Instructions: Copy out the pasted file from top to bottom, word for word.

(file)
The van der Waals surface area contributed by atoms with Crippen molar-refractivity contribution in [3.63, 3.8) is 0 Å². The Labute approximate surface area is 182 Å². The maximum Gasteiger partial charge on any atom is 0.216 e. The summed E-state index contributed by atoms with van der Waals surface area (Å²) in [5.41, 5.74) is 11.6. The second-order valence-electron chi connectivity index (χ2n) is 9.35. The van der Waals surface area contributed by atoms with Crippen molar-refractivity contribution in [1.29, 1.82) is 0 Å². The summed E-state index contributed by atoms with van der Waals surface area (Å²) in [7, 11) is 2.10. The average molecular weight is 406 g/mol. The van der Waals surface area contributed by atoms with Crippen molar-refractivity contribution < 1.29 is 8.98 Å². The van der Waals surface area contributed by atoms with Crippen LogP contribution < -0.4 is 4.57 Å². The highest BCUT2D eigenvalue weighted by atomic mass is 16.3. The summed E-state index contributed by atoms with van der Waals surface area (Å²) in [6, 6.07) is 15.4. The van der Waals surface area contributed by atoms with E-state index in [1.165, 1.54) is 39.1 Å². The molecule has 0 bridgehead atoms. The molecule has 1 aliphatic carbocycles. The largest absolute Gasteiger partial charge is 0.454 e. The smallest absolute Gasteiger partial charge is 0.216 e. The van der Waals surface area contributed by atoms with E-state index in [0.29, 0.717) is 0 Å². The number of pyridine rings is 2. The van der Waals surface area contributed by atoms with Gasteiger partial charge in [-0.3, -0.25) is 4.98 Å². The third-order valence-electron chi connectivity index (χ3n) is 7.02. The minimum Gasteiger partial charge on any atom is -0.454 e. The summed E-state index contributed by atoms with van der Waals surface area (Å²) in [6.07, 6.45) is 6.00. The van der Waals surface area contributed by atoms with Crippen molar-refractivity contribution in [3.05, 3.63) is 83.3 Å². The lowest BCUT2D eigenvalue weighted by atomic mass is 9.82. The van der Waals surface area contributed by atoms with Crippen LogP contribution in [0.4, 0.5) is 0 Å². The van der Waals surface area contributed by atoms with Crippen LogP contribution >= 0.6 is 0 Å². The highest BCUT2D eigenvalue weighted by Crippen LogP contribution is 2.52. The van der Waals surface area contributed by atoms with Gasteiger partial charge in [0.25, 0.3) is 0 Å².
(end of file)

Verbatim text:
The van der Waals surface area contributed by atoms with Crippen molar-refractivity contribution in [3.63, 3.8) is 0 Å². The Labute approximate surface area is 182 Å². The maximum Gasteiger partial charge on any atom is 0.216 e. The summed E-state index contributed by atoms with van der Waals surface area (Å²) in [5.41, 5.74) is 11.6. The second-order valence-electron chi connectivity index (χ2n) is 9.35. The van der Waals surface area contributed by atoms with Crippen molar-refractivity contribution in [1.29, 1.82) is 0 Å². The summed E-state index contributed by atoms with van der Waals surface area (Å²) in [7, 11) is 2.10. The average molecular weight is 406 g/mol. The van der Waals surface area contributed by atoms with Crippen molar-refractivity contribution < 1.29 is 8.98 Å². The van der Waals surface area contributed by atoms with Crippen LogP contribution < -0.4 is 4.57 Å². The highest BCUT2D eigenvalue weighted by atomic mass is 16.3. The summed E-state index contributed by atoms with van der Waals surface area (Å²) in [6, 6.07) is 15.4. The van der Waals surface area contributed by atoms with E-state index in [1.165, 1.54) is 39.1 Å². The molecule has 0 bridgehead atoms. The molecule has 1 aliphatic carbocycles. The largest absolute Gasteiger partial charge is 0.454 e. The smallest absolute Gasteiger partial charge is 0.216 e. The van der Waals surface area contributed by atoms with E-state index in [0.29, 0.717) is 0 Å². The number of pyridine rings is 2. The van der Waals surface area contributed by atoms with Gasteiger partial charge in [-0.3, -0.25) is 4.98 Å². The third-order valence-electron chi connectivity index (χ3n) is 7.02. The minimum Gasteiger partial charge on any atom is -0.454 e. The summed E-state index contributed by atoms with van der Waals surface area (Å²) in [6.07, 6.45) is 6.00. The van der Waals surface area contributed by atoms with Crippen molar-refractivity contribution in [3.05, 3.63) is 83.3 Å². The lowest BCUT2D eigenvalue weighted by atomic mass is 9.82. The van der Waals surface area contributed by atoms with Crippen LogP contribution in [0.4, 0.5) is 0 Å². The van der Waals surface area contributed by atoms with Crippen LogP contribution >= 0.6 is 0 Å². The highest BCUT2D eigenvalue weighted by Crippen LogP contribution is 2.52. The van der Waals surface area contributed by atoms with Gasteiger partial charge in [0.25, 0.3) is 0 Å².